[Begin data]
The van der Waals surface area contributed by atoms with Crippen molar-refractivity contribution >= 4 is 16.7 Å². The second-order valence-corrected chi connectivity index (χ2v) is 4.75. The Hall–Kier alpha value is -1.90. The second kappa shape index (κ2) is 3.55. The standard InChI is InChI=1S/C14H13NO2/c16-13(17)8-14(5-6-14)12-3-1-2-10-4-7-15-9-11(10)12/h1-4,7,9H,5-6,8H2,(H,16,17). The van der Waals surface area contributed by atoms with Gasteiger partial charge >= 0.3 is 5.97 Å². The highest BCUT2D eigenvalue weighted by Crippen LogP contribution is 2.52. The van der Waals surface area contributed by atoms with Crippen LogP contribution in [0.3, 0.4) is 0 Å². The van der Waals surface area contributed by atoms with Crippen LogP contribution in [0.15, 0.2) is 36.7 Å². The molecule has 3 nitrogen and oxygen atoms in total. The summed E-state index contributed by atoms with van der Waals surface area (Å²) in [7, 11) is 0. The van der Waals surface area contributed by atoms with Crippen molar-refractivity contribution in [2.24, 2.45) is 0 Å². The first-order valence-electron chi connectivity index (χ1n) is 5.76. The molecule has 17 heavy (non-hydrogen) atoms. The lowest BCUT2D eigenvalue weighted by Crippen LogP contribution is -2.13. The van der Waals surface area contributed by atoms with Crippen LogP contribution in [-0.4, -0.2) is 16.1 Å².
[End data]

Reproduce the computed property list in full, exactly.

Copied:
The van der Waals surface area contributed by atoms with Crippen molar-refractivity contribution >= 4 is 16.7 Å². The second-order valence-corrected chi connectivity index (χ2v) is 4.75. The Hall–Kier alpha value is -1.90. The second kappa shape index (κ2) is 3.55. The standard InChI is InChI=1S/C14H13NO2/c16-13(17)8-14(5-6-14)12-3-1-2-10-4-7-15-9-11(10)12/h1-4,7,9H,5-6,8H2,(H,16,17). The van der Waals surface area contributed by atoms with Gasteiger partial charge >= 0.3 is 5.97 Å². The highest BCUT2D eigenvalue weighted by Crippen LogP contribution is 2.52. The van der Waals surface area contributed by atoms with Crippen LogP contribution in [0.3, 0.4) is 0 Å². The van der Waals surface area contributed by atoms with Crippen LogP contribution in [0.15, 0.2) is 36.7 Å². The molecule has 3 nitrogen and oxygen atoms in total. The summed E-state index contributed by atoms with van der Waals surface area (Å²) in [7, 11) is 0. The van der Waals surface area contributed by atoms with Crippen molar-refractivity contribution in [2.24, 2.45) is 0 Å². The first-order valence-electron chi connectivity index (χ1n) is 5.76. The molecule has 17 heavy (non-hydrogen) atoms. The lowest BCUT2D eigenvalue weighted by Crippen LogP contribution is -2.13. The van der Waals surface area contributed by atoms with Crippen LogP contribution in [-0.4, -0.2) is 16.1 Å².